Using one tank of high pressure nitrogen or four tanks of low pressure
nitrogen is just a matter of choice. Chances are the four tank system
was based on what the working pressure of the engine was, the high
pressure tank probably has a pressure step down valve to bring it down
the same pressure, also more energy is used to get it back to high
pressure also. The nitrogen does not need to expand 900 odd times to be
effective. 100 times or 100 lbs pressure would be enough,(as is what the
working pressure for gas autos are already). Hence the four tank system
would be done for the matter of simplicity so tanks filled to 100 lbs
pressure would push the piston/vanes(1/4 the pressure four times the
volume,Da!), think of the idea just like steam. The pressure of the
steam trying to expand which pushes the pistons.which turn the wheels
etc etc. So you can let the pressure vent or you can recondense and back
through the boiler. The closed loop system.
I suspect that the air scoop has alot more to do with air cooling than
anything else. The heart of the system has to be heat exchange. Moving
air cools more than stail air,compressed moving air cools better still.
So a moving auto momentum pushes air into the scoop through a vortex
tunnel,which gives cool/cold air to a heat exchanger. cold nitrogen
decreases in size,decompresses and so again through the closed loop
system. Propane could be used inplace of nitrogen it compresses well and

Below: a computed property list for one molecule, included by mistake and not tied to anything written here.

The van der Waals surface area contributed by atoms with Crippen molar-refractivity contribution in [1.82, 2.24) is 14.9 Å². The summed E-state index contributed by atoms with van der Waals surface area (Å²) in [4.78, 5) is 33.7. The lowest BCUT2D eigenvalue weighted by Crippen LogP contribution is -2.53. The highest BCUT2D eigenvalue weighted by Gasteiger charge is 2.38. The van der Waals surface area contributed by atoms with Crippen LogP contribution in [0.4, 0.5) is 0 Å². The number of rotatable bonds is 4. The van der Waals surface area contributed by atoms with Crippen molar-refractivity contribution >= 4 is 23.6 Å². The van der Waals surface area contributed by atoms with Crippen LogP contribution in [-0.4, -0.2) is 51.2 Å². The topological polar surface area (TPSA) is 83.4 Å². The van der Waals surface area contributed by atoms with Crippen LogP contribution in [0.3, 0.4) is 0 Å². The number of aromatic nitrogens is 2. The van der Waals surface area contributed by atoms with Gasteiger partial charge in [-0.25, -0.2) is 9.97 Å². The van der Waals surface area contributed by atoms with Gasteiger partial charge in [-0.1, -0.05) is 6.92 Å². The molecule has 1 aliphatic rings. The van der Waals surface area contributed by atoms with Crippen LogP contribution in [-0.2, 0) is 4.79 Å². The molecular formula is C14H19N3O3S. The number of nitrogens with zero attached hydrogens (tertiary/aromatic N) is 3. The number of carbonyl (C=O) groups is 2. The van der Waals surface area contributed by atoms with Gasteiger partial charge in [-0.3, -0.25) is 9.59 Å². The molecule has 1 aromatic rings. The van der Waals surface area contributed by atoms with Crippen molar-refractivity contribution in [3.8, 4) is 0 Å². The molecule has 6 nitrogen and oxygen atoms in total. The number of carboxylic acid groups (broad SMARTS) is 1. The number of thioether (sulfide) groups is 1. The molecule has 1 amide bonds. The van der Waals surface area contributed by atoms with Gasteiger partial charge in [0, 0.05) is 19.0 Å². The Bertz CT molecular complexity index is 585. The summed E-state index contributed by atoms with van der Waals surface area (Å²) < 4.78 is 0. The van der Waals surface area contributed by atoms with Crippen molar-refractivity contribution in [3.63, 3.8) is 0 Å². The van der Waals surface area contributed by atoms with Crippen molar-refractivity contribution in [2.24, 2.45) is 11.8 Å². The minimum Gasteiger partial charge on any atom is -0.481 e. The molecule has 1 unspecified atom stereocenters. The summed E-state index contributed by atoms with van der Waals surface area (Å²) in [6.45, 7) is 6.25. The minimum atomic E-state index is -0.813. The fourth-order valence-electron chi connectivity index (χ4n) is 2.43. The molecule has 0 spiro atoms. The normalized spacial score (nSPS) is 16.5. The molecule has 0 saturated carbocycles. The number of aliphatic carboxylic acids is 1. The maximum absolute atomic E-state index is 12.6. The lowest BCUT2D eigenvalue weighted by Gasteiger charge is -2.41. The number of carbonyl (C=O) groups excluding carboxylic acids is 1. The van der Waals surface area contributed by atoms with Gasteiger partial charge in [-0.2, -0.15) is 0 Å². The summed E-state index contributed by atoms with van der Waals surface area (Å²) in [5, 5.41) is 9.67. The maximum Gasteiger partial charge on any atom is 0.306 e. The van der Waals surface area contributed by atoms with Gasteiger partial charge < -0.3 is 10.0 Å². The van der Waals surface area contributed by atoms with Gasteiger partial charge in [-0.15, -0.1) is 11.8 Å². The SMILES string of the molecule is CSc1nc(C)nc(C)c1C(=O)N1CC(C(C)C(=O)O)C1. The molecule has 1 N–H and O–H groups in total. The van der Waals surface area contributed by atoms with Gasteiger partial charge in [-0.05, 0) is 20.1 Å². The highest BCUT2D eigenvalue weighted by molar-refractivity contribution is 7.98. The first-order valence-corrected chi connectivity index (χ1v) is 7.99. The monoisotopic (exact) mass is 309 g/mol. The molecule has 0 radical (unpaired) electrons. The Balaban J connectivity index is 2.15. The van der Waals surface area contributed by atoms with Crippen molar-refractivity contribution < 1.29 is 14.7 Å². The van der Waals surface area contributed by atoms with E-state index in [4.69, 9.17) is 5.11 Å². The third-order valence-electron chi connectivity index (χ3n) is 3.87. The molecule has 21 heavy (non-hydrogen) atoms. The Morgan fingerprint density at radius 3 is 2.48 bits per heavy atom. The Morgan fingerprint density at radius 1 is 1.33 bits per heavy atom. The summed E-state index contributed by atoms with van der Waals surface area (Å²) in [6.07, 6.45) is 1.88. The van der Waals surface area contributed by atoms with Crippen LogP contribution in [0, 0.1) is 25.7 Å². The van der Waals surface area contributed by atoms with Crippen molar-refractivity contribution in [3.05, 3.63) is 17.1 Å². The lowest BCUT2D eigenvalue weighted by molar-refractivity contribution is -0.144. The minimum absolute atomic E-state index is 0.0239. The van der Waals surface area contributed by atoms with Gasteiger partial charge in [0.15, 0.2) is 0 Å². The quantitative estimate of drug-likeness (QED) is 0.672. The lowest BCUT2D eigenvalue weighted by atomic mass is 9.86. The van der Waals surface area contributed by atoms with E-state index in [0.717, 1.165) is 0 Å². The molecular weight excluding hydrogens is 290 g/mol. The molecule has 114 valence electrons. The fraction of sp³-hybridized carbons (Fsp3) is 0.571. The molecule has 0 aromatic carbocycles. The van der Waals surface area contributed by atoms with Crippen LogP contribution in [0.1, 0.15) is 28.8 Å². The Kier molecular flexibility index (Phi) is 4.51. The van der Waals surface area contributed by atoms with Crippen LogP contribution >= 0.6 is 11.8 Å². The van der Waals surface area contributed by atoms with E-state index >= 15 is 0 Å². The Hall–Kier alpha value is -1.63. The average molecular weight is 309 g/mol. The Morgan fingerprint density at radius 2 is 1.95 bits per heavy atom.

at 8 bar/ 120 lbs pressure it liquifies. So here again I think same
concept just different media, nitrogen would only be safer.
The only difference than steam is that nitrogen/propane gasifies at a
relitive cool tempature water has to be heated first.
Jerry W. Decker wrote:
> Hi Larry et al!
> Yes, I thought that it was clear in the Boese file and the comments that
> the nitrogen was LIQUID and EXPANDED to a gas which produced the driving
> pressure for the airmotor which ran the vehicle.
> Quite different, IT APPEARS, from the Rogers airmotor which appears to
> need large volumes of air, possibly to extract only one gas, nitrogen or
> oxygen as most likely, then to explode it in the chamber. No one
> apparently KNOWS what the trick is for his motor.
> The Papp engine and the odd characteristics that occur when mass changes
> phase and density might mean there is something that has been missed and
> that Rogers found it and used it in his engine.
> It would be great to make a trip out to Florida and wangle some time
> around him...I'll bet money he would talk if properly approached...once
> you have experienced the light of discovery in your eyes and your mind,
> it can be easily evoked by others who have also experienced it.
> I've seen it in many people not just in personal meetings but also in
> phone calls and even emails, where people get excited and just can't get
> enough or have their own ideas that they want to share or discuss.
> I'll bet Lee Rogers, if he's still alive, could have that light